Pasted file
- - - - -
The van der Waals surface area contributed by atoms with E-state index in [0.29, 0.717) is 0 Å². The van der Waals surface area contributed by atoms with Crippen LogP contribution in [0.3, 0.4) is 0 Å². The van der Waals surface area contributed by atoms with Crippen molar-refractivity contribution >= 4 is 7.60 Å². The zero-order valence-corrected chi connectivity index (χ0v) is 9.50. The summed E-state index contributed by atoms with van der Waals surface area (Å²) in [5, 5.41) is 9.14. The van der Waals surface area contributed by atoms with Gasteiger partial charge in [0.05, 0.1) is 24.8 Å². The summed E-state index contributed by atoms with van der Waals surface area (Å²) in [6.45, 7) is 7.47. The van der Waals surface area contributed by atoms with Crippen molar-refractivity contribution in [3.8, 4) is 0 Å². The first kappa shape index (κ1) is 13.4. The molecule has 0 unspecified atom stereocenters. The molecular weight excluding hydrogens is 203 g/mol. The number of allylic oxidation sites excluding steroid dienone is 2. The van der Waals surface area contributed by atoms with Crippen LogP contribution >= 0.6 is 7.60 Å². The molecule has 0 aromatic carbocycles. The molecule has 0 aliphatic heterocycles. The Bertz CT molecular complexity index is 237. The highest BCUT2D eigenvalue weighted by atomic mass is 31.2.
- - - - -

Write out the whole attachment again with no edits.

The van der Waals surface area contributed by atoms with E-state index in [0.29, 0.717) is 0 Å². The van der Waals surface area contributed by atoms with Crippen LogP contribution in [0.3, 0.4) is 0 Å². The van der Waals surface area contributed by atoms with Crippen molar-refractivity contribution >= 4 is 7.60 Å². The zero-order valence-corrected chi connectivity index (χ0v) is 9.50. The summed E-state index contributed by atoms with van der Waals surface area (Å²) in [5, 5.41) is 9.14. The van der Waals surface area contributed by atoms with Gasteiger partial charge in [0.05, 0.1) is 24.8 Å². The summed E-state index contributed by atoms with van der Waals surface area (Å²) in [6.45, 7) is 7.47. The van der Waals surface area contributed by atoms with Crippen molar-refractivity contribution in [3.8, 4) is 0 Å². The first kappa shape index (κ1) is 13.4. The molecule has 0 unspecified atom stereocenters. The molecular weight excluding hydrogens is 203 g/mol. The number of allylic oxidation sites excluding steroid dienone is 2. The van der Waals surface area contributed by atoms with Crippen LogP contribution >= 0.6 is 7.60 Å². The molecule has 0 aromatic carbocycles. The molecule has 0 aliphatic heterocycles. The Bertz CT molecular complexity index is 237. The highest BCUT2D eigenvalue weighted by atomic mass is 31.2.